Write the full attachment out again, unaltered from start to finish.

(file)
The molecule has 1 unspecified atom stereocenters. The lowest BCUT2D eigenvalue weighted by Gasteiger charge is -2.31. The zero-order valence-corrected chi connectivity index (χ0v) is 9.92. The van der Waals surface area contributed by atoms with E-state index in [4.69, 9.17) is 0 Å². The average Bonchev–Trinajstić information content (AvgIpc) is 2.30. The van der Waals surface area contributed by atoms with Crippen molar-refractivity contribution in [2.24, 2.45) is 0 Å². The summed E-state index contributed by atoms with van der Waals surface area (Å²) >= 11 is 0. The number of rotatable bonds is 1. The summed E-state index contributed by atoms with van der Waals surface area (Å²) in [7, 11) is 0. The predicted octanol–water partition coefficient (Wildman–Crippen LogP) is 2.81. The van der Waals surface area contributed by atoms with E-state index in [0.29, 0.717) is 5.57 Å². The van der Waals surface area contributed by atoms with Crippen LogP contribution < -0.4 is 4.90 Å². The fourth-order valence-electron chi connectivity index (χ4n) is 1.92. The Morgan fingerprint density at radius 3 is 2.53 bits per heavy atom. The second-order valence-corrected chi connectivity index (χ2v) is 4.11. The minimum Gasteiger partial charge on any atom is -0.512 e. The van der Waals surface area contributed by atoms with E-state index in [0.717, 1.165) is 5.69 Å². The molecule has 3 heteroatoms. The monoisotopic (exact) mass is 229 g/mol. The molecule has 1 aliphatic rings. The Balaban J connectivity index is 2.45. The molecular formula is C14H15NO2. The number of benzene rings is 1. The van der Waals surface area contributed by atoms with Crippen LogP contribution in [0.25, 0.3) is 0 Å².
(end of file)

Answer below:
The molecule has 1 unspecified atom stereocenters. The lowest BCUT2D eigenvalue weighted by Gasteiger charge is -2.31. The zero-order valence-corrected chi connectivity index (χ0v) is 9.92. The van der Waals surface area contributed by atoms with E-state index in [4.69, 9.17) is 0 Å². The average Bonchev–Trinajstić information content (AvgIpc) is 2.30. The van der Waals surface area contributed by atoms with Crippen molar-refractivity contribution in [2.24, 2.45) is 0 Å². The summed E-state index contributed by atoms with van der Waals surface area (Å²) >= 11 is 0. The number of rotatable bonds is 1. The summed E-state index contributed by atoms with van der Waals surface area (Å²) in [7, 11) is 0. The predicted octanol–water partition coefficient (Wildman–Crippen LogP) is 2.81. The van der Waals surface area contributed by atoms with E-state index in [0.29, 0.717) is 5.57 Å². The van der Waals surface area contributed by atoms with Crippen LogP contribution < -0.4 is 4.90 Å². The fourth-order valence-electron chi connectivity index (χ4n) is 1.92. The Morgan fingerprint density at radius 3 is 2.53 bits per heavy atom. The second-order valence-corrected chi connectivity index (χ2v) is 4.11. The minimum Gasteiger partial charge on any atom is -0.512 e. The van der Waals surface area contributed by atoms with E-state index in [0.717, 1.165) is 5.69 Å². The molecule has 3 heteroatoms. The monoisotopic (exact) mass is 229 g/mol. The molecule has 1 aliphatic rings. The Balaban J connectivity index is 2.45. The molecular formula is C14H15NO2. The number of benzene rings is 1. The van der Waals surface area contributed by atoms with Crippen LogP contribution in [0.25, 0.3) is 0 Å².